Okay, I think I’m going to be sick….
My first grader, who loves math and finds it quite easy, sat down to do his Primary Mathematics (Singapore) and Kumon work. This day's work involved word problems requiring subtraction of double digit numbers with regrouping. He said, “Mom, do we have a number chart?” I said, “A number chart? You haven’t used one of those since you were learning to count. Why do you need one now?” “Because” he said, “that’s how we’re subtracting at school.” “Well, you know how to subtract without one. Just set up your problem and then you can do the math!” It took him no more than five minutes to complete the entire exercise of world problems.
Why did he think he needed a number chart to subtract when he’s done this type of math before successfully? To think of him counting back to find the answer on some number chart for each question when he already knew a much more efficient way to do it is disconcerting. He finished and promptly asked if he could work ahead on the next exercise.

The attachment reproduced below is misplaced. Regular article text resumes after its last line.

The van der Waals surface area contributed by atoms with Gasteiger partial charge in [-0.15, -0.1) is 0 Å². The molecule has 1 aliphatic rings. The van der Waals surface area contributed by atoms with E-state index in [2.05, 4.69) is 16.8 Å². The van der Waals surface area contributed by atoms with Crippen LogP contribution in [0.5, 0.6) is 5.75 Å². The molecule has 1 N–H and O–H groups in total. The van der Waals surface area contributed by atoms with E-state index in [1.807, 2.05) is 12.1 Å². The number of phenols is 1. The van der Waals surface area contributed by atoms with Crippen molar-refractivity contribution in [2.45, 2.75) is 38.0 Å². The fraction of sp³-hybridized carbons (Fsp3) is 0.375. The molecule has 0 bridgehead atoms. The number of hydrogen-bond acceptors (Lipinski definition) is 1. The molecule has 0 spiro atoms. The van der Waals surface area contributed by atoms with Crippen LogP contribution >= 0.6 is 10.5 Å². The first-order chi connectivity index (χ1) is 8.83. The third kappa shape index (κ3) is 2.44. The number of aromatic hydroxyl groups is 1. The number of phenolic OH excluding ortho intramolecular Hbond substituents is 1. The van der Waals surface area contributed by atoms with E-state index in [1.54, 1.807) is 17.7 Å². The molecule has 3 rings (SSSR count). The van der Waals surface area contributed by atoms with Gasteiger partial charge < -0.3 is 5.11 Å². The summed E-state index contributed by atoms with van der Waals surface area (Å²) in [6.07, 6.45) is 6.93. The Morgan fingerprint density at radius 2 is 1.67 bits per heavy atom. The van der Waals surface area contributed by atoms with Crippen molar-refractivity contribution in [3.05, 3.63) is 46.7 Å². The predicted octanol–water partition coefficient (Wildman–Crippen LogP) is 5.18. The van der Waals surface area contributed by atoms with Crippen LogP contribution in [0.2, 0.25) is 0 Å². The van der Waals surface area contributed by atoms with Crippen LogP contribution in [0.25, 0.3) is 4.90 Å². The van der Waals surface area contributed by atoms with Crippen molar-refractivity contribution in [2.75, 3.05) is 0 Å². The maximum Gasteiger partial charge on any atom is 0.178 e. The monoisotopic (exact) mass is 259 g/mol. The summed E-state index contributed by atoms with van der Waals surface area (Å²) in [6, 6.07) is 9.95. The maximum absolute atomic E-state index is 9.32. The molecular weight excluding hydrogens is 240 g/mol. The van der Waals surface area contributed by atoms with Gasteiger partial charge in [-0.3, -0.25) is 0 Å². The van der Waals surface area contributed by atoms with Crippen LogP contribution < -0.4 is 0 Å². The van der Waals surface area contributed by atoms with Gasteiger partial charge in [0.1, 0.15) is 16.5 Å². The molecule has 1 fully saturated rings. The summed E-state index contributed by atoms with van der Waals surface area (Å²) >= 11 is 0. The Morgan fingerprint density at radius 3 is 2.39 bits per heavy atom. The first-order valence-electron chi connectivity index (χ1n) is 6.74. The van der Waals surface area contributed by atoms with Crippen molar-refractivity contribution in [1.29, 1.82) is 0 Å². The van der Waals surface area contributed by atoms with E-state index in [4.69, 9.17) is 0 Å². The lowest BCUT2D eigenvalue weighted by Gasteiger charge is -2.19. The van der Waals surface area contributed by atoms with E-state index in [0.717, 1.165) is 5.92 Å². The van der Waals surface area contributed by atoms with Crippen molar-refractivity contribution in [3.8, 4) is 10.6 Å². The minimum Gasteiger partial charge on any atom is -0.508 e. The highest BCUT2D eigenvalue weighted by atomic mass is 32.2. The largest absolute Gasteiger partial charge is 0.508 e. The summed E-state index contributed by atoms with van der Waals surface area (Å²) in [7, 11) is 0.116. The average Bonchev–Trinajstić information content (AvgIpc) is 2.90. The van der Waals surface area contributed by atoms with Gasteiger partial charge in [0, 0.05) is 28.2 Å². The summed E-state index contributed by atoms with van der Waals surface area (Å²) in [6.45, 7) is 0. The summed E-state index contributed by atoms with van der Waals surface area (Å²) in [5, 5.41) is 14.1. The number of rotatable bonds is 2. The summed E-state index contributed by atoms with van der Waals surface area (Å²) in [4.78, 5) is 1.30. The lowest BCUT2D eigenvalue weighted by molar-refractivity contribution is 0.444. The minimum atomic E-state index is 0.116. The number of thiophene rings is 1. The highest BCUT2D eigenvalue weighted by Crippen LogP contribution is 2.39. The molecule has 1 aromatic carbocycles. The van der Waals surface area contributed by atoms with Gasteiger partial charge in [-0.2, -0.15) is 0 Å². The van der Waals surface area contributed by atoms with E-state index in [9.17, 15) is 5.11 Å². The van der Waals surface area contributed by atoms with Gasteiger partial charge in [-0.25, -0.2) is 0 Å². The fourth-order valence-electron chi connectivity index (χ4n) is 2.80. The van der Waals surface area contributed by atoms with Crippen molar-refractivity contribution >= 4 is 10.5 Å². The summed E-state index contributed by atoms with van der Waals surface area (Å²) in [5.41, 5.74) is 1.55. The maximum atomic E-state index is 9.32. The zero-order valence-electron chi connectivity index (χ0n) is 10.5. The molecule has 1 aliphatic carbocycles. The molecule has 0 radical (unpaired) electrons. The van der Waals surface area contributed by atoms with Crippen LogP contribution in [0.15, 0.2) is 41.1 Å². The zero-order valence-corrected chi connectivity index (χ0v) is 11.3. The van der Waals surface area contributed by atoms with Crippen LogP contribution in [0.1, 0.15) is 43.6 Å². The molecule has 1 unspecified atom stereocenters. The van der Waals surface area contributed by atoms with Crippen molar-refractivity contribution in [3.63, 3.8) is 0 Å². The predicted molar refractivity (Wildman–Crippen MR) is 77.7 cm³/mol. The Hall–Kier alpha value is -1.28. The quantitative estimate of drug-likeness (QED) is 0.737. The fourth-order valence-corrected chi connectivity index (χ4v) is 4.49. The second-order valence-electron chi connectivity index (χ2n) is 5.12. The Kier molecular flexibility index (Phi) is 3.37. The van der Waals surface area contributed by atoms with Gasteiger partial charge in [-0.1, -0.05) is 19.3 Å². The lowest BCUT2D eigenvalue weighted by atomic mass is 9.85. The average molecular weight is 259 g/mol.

This is another reason to dislike Everyday Mathematics. I feel likes it's a constant fight to keep the efficient algorithms in play lest my children come under the false notion that the EDM way is actually better, cooler, or newer. The teacher is teaching it, their friends are using, so maybe it's better and mom hasn't caught on yet. I don't mind if he learns about them but doesn't EDM pride itself on letting students choose? I strongly believe that most every additional algorithm is a collosal waste of time and who has time to waste? (If you don't believe me, just check out this video on youtube http://www.youtube.com/watch?v=eKld7lQHKRg )
I find them to be inefficient, unnecessary. I also believe that dependence on manipulatives, charts and calcuators certainly does not allow children's minds to do all the amazing things they are capable of. These methods reinforce and even reward laziness and when they rely on these "crutches" children fail to exercise their brains and train them to work nimbly.
And a nimble mind is a terrible thing to waste.